In 2013 the Kiruna Ministerial Meeting approved six new nations as observers in the Arctic Council. Of the six countries, five are located in Asia. For the first time in the history of the Arctic Council, countries outside of Europe and North America have become partners. Such a move illustrates how Arctic issues are now a global interest. It can also be assessed as an attempt to tackle the new challenges faced by the Arctic region through a more widespread cooperation.
On the other hand, the increased number of observers and participation from Asian countries carry another opportunity. Although the Asian observer states have varied interest in the Arctic, I think it is yet difficult to state that these countries have a profound understanding of the Arctic region. Moreover, even the Arctic states have differing views on the new observer states. It is one of the vital assignments that such a gap between the regions be narrowed.
Several of the Asian observer states in the Arctic Council have been conducting scientific research activities for quite a long period at the other pole – the Antarctic. These countries have been operating scientific stations, possess infrastructure such as icebreakers, and have the potential to contribute scientifically to the challenges faced in the Arctic. From shipping and operations to monitoring and observation technology, these countries already possess cutting-edge environmentally friendly technology which is currently needed in the Arctic region. How these capacities are utilized for a sustainable Arctic can shape the future of the region differently.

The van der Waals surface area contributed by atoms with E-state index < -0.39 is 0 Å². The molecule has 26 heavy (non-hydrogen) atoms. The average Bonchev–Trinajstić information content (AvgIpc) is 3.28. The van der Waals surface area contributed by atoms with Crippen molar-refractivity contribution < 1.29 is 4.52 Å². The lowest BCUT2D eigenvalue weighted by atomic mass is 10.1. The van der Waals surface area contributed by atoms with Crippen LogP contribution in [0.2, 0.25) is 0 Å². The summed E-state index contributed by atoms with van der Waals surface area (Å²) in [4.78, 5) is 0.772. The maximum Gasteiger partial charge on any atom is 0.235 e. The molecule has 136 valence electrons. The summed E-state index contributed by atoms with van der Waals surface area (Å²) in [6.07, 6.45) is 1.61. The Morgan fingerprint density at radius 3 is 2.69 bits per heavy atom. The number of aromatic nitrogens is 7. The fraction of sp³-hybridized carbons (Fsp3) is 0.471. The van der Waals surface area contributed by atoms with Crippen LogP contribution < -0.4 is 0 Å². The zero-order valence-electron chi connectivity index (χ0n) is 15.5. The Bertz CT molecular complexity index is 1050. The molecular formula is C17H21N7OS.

Korea is currently in the policy developing phase to solve actual problems through cooperation and to build trust in a shared vision for the Arctic region. As one of the efforts, the Korea Maritime Institute together with UArctic is launching a new type of mobility program, the Arctic Academy, that will reinforce exchange among students in the Arctic and non-Arctic regions. It will be a stepping stone for young generations of the two regions to understand and share their visions of the Arctic. The socio-economic and cultural diversity of the Arctic combined with the capacity of Korea will result in new levels of cooperation in the next generation that can lead to new friendships beyond the partnerships in the future.
[Read the article in the Shared Voices magazine here.]